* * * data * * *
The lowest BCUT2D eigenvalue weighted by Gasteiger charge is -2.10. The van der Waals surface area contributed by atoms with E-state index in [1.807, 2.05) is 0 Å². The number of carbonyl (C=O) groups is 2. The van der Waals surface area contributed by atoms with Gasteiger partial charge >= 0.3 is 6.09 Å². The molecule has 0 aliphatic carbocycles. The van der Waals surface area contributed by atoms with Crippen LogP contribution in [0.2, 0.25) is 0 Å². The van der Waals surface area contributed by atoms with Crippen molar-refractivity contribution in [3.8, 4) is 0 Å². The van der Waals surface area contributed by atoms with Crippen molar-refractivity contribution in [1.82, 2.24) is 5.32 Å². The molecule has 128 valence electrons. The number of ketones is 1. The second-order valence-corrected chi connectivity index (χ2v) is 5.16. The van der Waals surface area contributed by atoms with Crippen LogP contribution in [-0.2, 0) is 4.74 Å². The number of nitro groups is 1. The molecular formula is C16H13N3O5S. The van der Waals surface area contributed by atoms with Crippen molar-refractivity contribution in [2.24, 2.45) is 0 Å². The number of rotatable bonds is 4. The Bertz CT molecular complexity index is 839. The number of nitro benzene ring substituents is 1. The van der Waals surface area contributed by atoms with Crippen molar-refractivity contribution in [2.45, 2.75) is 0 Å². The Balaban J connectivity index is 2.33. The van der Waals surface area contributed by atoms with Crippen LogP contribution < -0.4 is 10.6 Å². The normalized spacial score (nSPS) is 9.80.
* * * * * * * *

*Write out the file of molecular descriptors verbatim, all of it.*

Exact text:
The lowest BCUT2D eigenvalue weighted by Gasteiger charge is -2.10. The van der Waals surface area contributed by atoms with E-state index in [1.807, 2.05) is 0 Å². The number of carbonyl (C=O) groups is 2. The van der Waals surface area contributed by atoms with Gasteiger partial charge >= 0.3 is 6.09 Å². The molecule has 0 aliphatic carbocycles. The van der Waals surface area contributed by atoms with Crippen LogP contribution in [0.2, 0.25) is 0 Å². The van der Waals surface area contributed by atoms with Crippen molar-refractivity contribution in [3.8, 4) is 0 Å². The van der Waals surface area contributed by atoms with Crippen molar-refractivity contribution in [1.82, 2.24) is 5.32 Å². The molecule has 128 valence electrons. The number of ketones is 1. The second-order valence-corrected chi connectivity index (χ2v) is 5.16. The van der Waals surface area contributed by atoms with Crippen LogP contribution in [-0.2, 0) is 4.74 Å². The number of nitro groups is 1. The molecular formula is C16H13N3O5S. The van der Waals surface area contributed by atoms with Crippen molar-refractivity contribution in [2.24, 2.45) is 0 Å². The number of rotatable bonds is 4. The Bertz CT molecular complexity index is 839. The number of nitro benzene ring substituents is 1. The van der Waals surface area contributed by atoms with Crippen molar-refractivity contribution in [2.45, 2.75) is 0 Å². The Balaban J connectivity index is 2.33. The van der Waals surface area contributed by atoms with Crippen LogP contribution < -0.4 is 10.6 Å². The normalized spacial score (nSPS) is 9.80.